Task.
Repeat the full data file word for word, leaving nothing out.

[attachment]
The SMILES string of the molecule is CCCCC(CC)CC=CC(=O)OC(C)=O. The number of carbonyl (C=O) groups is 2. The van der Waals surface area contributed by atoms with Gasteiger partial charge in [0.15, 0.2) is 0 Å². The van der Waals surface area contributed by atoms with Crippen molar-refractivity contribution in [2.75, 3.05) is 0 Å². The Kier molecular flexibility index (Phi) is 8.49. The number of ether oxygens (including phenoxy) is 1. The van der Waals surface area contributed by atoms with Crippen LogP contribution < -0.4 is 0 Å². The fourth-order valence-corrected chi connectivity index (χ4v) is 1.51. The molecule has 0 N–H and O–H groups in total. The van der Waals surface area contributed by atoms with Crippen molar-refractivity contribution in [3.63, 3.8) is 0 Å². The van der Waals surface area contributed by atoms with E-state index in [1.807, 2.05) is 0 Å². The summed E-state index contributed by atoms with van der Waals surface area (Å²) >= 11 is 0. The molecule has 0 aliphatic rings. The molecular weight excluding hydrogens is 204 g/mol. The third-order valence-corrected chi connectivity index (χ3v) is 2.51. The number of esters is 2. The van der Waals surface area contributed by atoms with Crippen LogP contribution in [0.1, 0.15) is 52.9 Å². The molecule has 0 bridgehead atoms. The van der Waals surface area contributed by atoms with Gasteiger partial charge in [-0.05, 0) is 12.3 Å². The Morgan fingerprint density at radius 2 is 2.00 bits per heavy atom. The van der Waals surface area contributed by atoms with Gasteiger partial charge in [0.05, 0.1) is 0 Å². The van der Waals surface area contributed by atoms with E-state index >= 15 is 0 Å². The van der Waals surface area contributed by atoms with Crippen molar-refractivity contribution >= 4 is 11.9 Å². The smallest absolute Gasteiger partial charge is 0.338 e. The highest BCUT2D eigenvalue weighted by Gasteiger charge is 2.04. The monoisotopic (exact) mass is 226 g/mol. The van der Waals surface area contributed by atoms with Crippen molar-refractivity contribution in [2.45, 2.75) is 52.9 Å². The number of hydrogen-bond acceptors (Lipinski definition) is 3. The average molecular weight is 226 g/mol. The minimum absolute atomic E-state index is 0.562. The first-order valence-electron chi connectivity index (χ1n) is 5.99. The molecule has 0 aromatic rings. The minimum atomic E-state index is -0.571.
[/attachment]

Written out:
The SMILES string of the molecule is CCCCC(CC)CC=CC(=O)OC(C)=O. The number of carbonyl (C=O) groups is 2. The van der Waals surface area contributed by atoms with Gasteiger partial charge in [0.15, 0.2) is 0 Å². The van der Waals surface area contributed by atoms with Crippen molar-refractivity contribution in [2.75, 3.05) is 0 Å². The Kier molecular flexibility index (Phi) is 8.49. The number of ether oxygens (including phenoxy) is 1. The van der Waals surface area contributed by atoms with Crippen LogP contribution < -0.4 is 0 Å². The fourth-order valence-corrected chi connectivity index (χ4v) is 1.51. The molecule has 0 N–H and O–H groups in total. The van der Waals surface area contributed by atoms with Crippen molar-refractivity contribution in [3.63, 3.8) is 0 Å². The van der Waals surface area contributed by atoms with E-state index in [1.807, 2.05) is 0 Å². The summed E-state index contributed by atoms with van der Waals surface area (Å²) >= 11 is 0. The molecule has 0 aliphatic rings. The molecular weight excluding hydrogens is 204 g/mol. The third-order valence-corrected chi connectivity index (χ3v) is 2.51. The number of esters is 2. The van der Waals surface area contributed by atoms with Crippen LogP contribution in [0.1, 0.15) is 52.9 Å². The molecule has 0 bridgehead atoms. The van der Waals surface area contributed by atoms with Gasteiger partial charge in [-0.05, 0) is 12.3 Å². The Morgan fingerprint density at radius 2 is 2.00 bits per heavy atom. The van der Waals surface area contributed by atoms with Gasteiger partial charge in [0.05, 0.1) is 0 Å². The van der Waals surface area contributed by atoms with E-state index >= 15 is 0 Å². The van der Waals surface area contributed by atoms with Crippen molar-refractivity contribution >= 4 is 11.9 Å². The smallest absolute Gasteiger partial charge is 0.338 e. The highest BCUT2D eigenvalue weighted by Gasteiger charge is 2.04. The monoisotopic (exact) mass is 226 g/mol. The van der Waals surface area contributed by atoms with Crippen molar-refractivity contribution in [2.45, 2.75) is 52.9 Å². The number of hydrogen-bond acceptors (Lipinski definition) is 3. The average molecular weight is 226 g/mol. The minimum absolute atomic E-state index is 0.562. The first-order valence-electron chi connectivity index (χ1n) is 5.99. The molecule has 0 aromatic rings. The minimum atomic E-state index is -0.571.